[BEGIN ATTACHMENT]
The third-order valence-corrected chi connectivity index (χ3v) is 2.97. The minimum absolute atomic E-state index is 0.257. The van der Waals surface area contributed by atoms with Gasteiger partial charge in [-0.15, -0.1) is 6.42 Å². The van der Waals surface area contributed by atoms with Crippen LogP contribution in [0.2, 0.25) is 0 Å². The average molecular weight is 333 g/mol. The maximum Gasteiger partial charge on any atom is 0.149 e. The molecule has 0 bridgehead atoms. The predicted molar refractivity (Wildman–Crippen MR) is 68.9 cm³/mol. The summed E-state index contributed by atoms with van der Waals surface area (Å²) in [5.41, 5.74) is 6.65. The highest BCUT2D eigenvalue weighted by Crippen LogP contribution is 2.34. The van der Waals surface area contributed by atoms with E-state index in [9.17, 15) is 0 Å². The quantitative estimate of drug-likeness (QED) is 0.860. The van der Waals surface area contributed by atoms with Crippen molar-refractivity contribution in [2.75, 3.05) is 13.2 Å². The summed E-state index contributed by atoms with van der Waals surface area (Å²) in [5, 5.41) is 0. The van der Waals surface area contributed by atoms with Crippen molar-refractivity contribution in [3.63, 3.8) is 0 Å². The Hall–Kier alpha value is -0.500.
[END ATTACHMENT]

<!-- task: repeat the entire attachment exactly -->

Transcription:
The third-order valence-corrected chi connectivity index (χ3v) is 2.97. The minimum absolute atomic E-state index is 0.257. The van der Waals surface area contributed by atoms with Gasteiger partial charge in [-0.15, -0.1) is 6.42 Å². The van der Waals surface area contributed by atoms with Crippen LogP contribution in [0.2, 0.25) is 0 Å². The average molecular weight is 333 g/mol. The maximum Gasteiger partial charge on any atom is 0.149 e. The molecule has 0 bridgehead atoms. The predicted molar refractivity (Wildman–Crippen MR) is 68.9 cm³/mol. The summed E-state index contributed by atoms with van der Waals surface area (Å²) in [5.41, 5.74) is 6.65. The highest BCUT2D eigenvalue weighted by Crippen LogP contribution is 2.34. The van der Waals surface area contributed by atoms with E-state index in [9.17, 15) is 0 Å². The quantitative estimate of drug-likeness (QED) is 0.860. The van der Waals surface area contributed by atoms with Crippen molar-refractivity contribution in [2.75, 3.05) is 13.2 Å². The summed E-state index contributed by atoms with van der Waals surface area (Å²) in [5, 5.41) is 0. The van der Waals surface area contributed by atoms with Crippen molar-refractivity contribution in [3.63, 3.8) is 0 Å². The Hall–Kier alpha value is -0.500.